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SC Administrative Law Court Decisions

Felton Yawn #237598 vs. SCDOC

South Carolina Department of Corrections

Felton Yawn #237598

South Carolina Department of Corrections





This matter comes before the Administrative Law Judge Division (ALJD or Division) pursuant to the decision of the South Carolina Supreme Court in Al-Shabazz v. State, 338 S.C. 354, 527 S.E.2d 742 (2000). Appellant Felton Yawn appeals the calculation of his earned work credits by the South Carolina Department of Corrections (DOC or Department). Having reviewed the record, applicable law, and the briefs filed by the parties in this matter, I conclude that the decision of the Department must be affirmed.


On December 18, 2000, Appellant filed a grievance with the Department in which he contends that the Department is improperly "storing" his earned work credits rather than applying them toward his sentence. Specifically, Appellant notes that he "has maintained a steady work record since incarceration, and his current release date has not reflected any change since becoming assigned to the institution." "Inmate's Reason for Appeal," Grievance No. ACI 1126-00, Inmate Grievance Form, Step 2. The Department determined that Appellant was properly receiving his work credits and denied the grievance. On appeal, Appellant again contends that the Department "is incorrectly and unconstitutionally depriving [him] of [his] earned work credits." Appellant's Notice of Appeal at 1. ANALYSIS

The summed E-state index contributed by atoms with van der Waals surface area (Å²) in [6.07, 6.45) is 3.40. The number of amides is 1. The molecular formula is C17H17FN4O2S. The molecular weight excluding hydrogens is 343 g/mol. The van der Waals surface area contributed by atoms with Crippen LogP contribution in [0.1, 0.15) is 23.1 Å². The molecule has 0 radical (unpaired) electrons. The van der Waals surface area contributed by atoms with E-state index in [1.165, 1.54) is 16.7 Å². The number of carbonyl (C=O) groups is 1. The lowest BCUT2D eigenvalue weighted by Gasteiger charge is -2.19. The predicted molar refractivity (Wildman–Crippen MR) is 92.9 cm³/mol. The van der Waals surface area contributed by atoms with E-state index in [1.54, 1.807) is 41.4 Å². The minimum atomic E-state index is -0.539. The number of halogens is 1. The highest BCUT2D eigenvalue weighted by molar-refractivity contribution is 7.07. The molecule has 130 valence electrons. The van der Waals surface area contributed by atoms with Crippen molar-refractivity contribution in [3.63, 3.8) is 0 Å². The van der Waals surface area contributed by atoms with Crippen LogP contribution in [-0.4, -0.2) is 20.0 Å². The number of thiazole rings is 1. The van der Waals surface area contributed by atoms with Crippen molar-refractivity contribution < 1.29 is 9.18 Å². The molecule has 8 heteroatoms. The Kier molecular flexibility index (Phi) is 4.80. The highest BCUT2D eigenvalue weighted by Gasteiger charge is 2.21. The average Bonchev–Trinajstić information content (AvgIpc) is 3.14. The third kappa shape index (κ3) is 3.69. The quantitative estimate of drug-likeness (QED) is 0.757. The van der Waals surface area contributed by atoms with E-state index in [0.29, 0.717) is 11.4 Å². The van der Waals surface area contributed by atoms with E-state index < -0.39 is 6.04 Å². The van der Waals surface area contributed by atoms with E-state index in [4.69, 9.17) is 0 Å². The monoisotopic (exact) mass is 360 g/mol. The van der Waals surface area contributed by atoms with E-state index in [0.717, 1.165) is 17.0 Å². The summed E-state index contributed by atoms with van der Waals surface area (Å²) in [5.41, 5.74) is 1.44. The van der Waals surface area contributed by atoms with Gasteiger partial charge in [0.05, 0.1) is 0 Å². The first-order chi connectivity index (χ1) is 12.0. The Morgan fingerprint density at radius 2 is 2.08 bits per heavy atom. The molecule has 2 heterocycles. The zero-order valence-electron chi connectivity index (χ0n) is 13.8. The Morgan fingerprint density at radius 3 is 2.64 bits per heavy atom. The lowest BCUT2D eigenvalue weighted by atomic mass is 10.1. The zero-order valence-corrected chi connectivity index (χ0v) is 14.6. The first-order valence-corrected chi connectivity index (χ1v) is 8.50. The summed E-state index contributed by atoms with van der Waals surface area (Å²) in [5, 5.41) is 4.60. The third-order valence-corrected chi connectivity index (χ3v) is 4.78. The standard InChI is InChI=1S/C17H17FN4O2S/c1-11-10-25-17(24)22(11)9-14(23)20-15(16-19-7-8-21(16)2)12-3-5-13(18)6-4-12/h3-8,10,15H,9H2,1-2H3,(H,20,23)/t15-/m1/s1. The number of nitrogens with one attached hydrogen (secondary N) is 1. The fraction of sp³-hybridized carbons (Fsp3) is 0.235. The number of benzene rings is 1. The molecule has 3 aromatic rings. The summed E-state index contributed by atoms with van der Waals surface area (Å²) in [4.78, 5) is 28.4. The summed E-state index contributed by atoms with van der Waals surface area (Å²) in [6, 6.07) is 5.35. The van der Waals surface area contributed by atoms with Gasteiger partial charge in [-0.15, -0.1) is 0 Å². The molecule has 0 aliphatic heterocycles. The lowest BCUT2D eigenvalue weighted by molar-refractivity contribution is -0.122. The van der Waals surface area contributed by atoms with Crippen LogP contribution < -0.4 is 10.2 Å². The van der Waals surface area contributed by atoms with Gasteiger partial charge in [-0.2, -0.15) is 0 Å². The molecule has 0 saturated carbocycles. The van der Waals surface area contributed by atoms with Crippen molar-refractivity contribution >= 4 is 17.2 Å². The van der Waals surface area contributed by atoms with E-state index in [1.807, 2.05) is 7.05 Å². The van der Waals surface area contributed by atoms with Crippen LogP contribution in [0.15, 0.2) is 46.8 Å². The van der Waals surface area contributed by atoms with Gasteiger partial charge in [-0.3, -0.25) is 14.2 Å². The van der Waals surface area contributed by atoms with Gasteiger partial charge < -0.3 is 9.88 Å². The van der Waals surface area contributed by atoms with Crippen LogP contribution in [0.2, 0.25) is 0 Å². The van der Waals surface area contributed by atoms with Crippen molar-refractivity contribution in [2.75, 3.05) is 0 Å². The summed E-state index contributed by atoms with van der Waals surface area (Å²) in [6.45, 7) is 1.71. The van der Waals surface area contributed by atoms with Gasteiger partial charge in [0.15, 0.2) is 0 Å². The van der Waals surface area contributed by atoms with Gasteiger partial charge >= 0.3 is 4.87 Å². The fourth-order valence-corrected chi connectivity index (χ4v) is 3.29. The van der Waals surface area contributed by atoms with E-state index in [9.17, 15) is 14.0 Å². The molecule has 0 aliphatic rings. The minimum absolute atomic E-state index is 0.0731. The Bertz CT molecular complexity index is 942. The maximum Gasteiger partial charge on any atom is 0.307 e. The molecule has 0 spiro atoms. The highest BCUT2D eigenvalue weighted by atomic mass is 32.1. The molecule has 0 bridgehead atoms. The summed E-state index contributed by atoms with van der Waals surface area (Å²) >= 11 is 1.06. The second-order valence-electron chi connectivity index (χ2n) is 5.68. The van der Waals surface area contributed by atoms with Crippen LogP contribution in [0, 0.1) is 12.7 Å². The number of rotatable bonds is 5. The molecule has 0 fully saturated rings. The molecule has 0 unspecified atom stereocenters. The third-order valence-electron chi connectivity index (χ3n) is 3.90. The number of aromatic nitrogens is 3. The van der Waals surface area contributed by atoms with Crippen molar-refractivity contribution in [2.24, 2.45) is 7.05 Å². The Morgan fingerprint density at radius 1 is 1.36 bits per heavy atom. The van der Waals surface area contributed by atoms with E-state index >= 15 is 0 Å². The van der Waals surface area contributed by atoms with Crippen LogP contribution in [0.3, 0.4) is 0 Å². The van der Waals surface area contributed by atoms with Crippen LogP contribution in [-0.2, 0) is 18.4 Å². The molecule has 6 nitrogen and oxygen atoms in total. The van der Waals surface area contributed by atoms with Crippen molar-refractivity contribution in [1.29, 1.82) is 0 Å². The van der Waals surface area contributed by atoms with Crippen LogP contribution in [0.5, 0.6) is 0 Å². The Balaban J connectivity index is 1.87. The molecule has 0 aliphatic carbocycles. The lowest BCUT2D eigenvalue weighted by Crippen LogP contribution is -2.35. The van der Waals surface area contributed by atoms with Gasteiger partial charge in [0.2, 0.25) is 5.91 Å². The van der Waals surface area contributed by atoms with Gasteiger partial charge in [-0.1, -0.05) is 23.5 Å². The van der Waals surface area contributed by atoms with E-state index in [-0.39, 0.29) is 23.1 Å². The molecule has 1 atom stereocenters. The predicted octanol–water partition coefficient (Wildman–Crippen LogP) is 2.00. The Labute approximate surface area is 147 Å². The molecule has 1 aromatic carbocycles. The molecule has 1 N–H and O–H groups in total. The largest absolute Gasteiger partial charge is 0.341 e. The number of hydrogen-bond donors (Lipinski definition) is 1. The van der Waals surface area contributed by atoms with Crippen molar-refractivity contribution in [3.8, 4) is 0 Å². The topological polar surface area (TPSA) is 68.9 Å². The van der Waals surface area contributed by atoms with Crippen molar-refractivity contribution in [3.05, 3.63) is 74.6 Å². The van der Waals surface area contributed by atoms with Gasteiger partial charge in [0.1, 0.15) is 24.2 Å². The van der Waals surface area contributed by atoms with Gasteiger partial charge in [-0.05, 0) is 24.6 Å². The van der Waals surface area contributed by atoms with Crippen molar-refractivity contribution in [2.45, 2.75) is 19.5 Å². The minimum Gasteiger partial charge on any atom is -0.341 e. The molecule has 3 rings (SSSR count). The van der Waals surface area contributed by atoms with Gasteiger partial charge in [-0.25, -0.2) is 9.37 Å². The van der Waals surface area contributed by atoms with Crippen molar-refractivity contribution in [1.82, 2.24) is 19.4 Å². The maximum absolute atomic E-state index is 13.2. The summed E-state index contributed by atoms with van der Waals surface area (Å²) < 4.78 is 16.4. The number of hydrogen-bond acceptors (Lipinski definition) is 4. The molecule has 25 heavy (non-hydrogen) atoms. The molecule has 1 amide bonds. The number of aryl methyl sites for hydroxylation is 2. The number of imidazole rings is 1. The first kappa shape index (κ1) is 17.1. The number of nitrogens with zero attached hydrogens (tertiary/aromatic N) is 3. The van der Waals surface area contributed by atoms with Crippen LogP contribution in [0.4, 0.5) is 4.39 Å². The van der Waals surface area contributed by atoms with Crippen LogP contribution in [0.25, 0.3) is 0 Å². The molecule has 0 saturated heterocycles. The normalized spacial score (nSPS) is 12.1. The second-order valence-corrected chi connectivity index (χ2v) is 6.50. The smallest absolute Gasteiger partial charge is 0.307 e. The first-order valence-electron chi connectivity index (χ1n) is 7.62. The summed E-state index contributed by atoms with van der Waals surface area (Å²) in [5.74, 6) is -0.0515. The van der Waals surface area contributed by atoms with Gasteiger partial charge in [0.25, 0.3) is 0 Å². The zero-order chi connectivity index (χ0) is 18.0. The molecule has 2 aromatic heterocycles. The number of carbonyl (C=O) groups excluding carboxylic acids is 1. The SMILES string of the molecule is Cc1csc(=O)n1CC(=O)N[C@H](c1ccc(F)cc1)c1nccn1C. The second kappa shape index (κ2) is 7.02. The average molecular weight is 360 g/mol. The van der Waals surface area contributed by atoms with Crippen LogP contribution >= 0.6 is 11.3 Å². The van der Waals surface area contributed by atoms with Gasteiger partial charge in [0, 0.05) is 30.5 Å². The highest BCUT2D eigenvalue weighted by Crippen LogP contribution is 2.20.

In Al-Shabazz, the South Carolina Supreme Court held that inmates may seek review of final decisions of the Department in certain "non-collateral" or administrative matters (i.e., those matters in which an inmate does not challenge the validity of a conviction or sentence) by appealing those decisions to the ALJD pursuant to the South Carolina Administrative Procedures Act (APA). Al-Shabazz, 338 S.C. at 376, 527 S.E.2d at 754. In McNeil v. South Carolina Department of Corrections, a majority of the judges of the ALJD, sitting en banc, held that this tribunal's jurisdiction to hear inmate appeals under Al-Shabazz is limited to: (1) cases in which an inmate contends that prison officials have erroneously calculated his sentence, sentence-related credits, or custody status, and (2) cases in which the Department has taken an inmate's created liberty interest as punishment in a major disciplinary hearing. McNeil v. S.C. Dep't of Corrections, No. 00-ALJ-04-00336-AP, slip op. at 4-5 (S.C. Admin. Law Judge. Div. Sept. 5, 2001) (en banc). In the case at hand, Appellant contends that the Department improperly calculated his earned work credits; accordingly, this tribunal has jurisdiction over this matter.